That evening we visited the grotto for the first time, the place of Bernadette’s visions of Mary. We saw the tiny stream that appeared to Bernadette, covered in glass to preserve it. We also stroked our hand along the rock of the grotto also, which interestingly was once a rough surface but has been touched by so many pilgrims it has been smoothed down.  We watched the Torch Light Procession from one of the higher points of the Domain to get an overview of what we would be taking part in during the week. The atmosphere of the ceremony is amazing- the darkness of the night sky, the mountains in the background, the tiny bright flames of light, the statue of Our Lady with its luminous glow. It’s a very unforgettable sight and is every bit as picturesque as it sounds!

During the procession what I was truly struck by was helpers and their assisted pilgrims in wheelchairs, whom were leading everyone else in the procession.  The treatment of these assisted pilgrims with a great sense of dignity and compassion is something Lourdes offers on such a massive scale and its so amazing to see the teachings of Christianity being demonstrated in this way. We finished the day off at a café to unwind, get to know each other in small groups and have a drink/ eat an ice cream (or both in my case) and then finally bed to refresh ourselves for the next day.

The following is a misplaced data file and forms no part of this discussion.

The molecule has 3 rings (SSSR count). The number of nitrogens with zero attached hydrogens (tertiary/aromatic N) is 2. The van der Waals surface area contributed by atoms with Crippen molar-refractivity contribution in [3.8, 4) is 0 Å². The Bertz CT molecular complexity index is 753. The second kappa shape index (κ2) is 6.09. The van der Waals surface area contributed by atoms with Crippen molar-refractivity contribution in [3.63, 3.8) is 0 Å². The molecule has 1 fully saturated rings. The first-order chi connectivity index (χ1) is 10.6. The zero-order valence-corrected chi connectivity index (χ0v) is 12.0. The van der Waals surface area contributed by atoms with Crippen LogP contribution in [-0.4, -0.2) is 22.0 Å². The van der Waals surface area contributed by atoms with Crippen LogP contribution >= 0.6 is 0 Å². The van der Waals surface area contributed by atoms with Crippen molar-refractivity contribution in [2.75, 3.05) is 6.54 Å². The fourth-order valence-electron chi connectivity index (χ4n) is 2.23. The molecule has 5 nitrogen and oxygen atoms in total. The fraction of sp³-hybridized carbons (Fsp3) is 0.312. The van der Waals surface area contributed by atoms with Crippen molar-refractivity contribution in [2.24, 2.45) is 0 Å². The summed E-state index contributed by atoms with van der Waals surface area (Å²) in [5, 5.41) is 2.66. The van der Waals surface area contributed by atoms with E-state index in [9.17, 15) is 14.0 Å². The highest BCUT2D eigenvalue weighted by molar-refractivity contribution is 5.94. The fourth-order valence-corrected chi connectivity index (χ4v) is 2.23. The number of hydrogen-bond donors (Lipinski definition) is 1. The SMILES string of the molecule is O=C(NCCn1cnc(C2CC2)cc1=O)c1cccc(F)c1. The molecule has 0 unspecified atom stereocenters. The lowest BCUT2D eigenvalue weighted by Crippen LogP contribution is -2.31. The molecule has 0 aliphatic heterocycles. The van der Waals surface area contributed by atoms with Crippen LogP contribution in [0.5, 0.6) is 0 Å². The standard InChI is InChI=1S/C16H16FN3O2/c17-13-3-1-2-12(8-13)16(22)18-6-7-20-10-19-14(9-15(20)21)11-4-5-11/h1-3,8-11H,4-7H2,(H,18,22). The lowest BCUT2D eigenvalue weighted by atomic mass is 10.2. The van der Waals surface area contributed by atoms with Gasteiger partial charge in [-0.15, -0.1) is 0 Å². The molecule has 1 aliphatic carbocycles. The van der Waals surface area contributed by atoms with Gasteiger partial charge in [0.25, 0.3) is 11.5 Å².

Day 3

Having caught up with some well-needed rest and a very French style breakfast (including croissants, bread and very strong coffee), we made our way to the first scheduled event of the day, a Gathering mass with the Catholic Association, other groups and pilgrims. The gold (more like a very strong, bold yellow) NYMO shirts made their first appearance on this occasion and we wore them with pride. We had duties before the Mass, such as stewarding and welcoming people into Mass with a friendly greeting and smile. I had a few comments from the assisted pilgrims, grateful for our positive welcome to the mass that encouraged our efforts even further. The scale of the mass made the usual Sunday morning one at my Parish seem a like a very small gathering, but nonetheless was a very inspiring experience. I find this one of the most encouraging parts of Lourdes, knowing there are many others with your faith from many parts of the UK and the rest of the world. Some of the NYMO group acted as Eucharist Protectors, which meant they followed the Priest in his duty of distributing the communion, making sure Mass attenders ate their communion on the spot (some will otherwise try to take it with them). The afternoon that followed was a tour of Lourdes by Father Andy and one part I found the most interesting was the tour of St. Bernadette’s house and learning more about her story.